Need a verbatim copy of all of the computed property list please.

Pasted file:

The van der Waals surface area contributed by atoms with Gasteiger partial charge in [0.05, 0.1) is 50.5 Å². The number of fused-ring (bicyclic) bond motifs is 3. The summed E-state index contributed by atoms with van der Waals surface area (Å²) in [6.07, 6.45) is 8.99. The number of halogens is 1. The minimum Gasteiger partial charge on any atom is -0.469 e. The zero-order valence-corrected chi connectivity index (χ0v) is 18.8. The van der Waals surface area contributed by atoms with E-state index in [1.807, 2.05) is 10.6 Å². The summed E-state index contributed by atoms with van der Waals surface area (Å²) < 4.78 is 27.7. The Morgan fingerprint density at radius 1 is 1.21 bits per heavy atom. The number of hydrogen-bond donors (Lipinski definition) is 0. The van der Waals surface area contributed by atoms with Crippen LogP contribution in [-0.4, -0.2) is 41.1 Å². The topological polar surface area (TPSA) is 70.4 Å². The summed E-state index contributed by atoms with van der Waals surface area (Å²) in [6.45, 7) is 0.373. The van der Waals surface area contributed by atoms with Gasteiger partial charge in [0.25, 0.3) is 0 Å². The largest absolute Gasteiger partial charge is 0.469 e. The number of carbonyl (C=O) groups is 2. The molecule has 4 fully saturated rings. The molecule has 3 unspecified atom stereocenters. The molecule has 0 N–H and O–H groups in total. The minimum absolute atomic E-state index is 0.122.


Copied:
The van der Waals surface area contributed by atoms with Gasteiger partial charge in [0.05, 0.1) is 50.5 Å². The number of fused-ring (bicyclic) bond motifs is 3. The summed E-state index contributed by atoms with van der Waals surface area (Å²) in [6.07, 6.45) is 8.99. The number of halogens is 1. The minimum Gasteiger partial charge on any atom is -0.469 e. The zero-order valence-corrected chi connectivity index (χ0v) is 18.8. The van der Waals surface area contributed by atoms with E-state index in [1.807, 2.05) is 10.6 Å². The summed E-state index contributed by atoms with van der Waals surface area (Å²) < 4.78 is 27.7. The Morgan fingerprint density at radius 1 is 1.21 bits per heavy atom. The number of hydrogen-bond donors (Lipinski definition) is 0. The van der Waals surface area contributed by atoms with Crippen LogP contribution in [-0.4, -0.2) is 41.1 Å². The topological polar surface area (TPSA) is 70.4 Å². The summed E-state index contributed by atoms with van der Waals surface area (Å²) in [6.45, 7) is 0.373. The van der Waals surface area contributed by atoms with Gasteiger partial charge in [0.25, 0.3) is 0 Å². The largest absolute Gasteiger partial charge is 0.469 e. The number of carbonyl (C=O) groups is 2. The molecule has 4 fully saturated rings. The molecule has 3 unspecified atom stereocenters. The molecule has 0 N–H and O–H groups in total. The minimum absolute atomic E-state index is 0.122.